I am trying to do a PCR using a plasmid as the template, pretty basic stuff. But the problem is that my forward primer just happens to bind to another location on the plasmid in the reverse orientation, in between the proper forward binding site and the reverse binding site. This isn't an example of non-specific binding, the sequences are perfect because the plasmid contains self-complimentary regions and my forward primer just happens to land right on it.
Here is a diagram:
Simply optimizing the melting point or magnesium concentrations probably won't help, because the sequences are the same. I'm doing this cloning to insert a reporter gene into the vector, and I need to place it very precisely, so I don't know if I can order a new set of primers, the insert needs to fit there.
The bad PCR product is about 500 bases shorter than the good product, but I only see the bad band on gel when I run a normal PCR. If I reduce the amount of forward primer and increase the reverse oligo, I can see the good band, but the bad band is still there and the total yield is much lower.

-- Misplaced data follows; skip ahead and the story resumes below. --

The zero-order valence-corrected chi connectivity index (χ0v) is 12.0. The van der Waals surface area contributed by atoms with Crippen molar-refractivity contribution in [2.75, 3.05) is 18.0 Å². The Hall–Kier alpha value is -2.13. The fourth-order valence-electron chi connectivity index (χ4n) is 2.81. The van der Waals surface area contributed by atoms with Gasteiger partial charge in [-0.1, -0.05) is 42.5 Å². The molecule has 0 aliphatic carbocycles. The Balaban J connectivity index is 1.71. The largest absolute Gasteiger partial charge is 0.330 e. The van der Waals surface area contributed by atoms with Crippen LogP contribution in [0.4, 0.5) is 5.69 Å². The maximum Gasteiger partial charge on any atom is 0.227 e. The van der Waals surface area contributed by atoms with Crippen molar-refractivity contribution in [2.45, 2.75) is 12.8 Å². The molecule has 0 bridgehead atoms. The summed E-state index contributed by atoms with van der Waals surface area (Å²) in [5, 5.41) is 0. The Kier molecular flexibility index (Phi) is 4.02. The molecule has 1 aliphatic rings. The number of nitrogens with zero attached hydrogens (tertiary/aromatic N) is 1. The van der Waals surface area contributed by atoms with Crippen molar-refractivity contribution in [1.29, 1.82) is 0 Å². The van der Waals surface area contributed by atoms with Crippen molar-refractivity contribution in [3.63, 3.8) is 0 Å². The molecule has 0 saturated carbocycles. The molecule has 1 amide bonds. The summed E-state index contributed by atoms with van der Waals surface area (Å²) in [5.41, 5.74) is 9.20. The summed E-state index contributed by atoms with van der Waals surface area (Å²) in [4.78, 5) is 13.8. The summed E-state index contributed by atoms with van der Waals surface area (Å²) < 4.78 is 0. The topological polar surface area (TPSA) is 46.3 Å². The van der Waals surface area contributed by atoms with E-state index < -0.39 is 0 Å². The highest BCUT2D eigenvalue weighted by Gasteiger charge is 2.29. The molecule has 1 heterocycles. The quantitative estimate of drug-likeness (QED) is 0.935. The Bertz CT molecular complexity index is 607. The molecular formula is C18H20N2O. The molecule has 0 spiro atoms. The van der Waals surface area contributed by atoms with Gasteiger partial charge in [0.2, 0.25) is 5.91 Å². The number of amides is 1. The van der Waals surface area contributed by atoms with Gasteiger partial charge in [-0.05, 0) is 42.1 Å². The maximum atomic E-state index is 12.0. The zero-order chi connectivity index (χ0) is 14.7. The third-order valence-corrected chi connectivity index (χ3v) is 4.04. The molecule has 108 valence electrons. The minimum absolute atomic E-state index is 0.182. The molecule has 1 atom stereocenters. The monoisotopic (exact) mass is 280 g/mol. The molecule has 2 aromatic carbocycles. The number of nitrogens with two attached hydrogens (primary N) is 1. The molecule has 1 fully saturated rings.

So my idea right now is to do an asymmetric PCR using the reverse primer only, then add forward primer to create the double-stranded DNA, then separate the good and bad bands using gel electrophoresis. But I don't have a clue how many cycles I should run each step, or how much forward primer to add, etc. Additionally, asymmetric PCR has low yield due to arithmetic amplification, but once I add the forward primers it can begin symmetric PCR and geometrically amplify both bands, but I think the shorter bad band wins out.
Does anyone here have experience with this sort of complex PCR, or suggestions to improve my yield?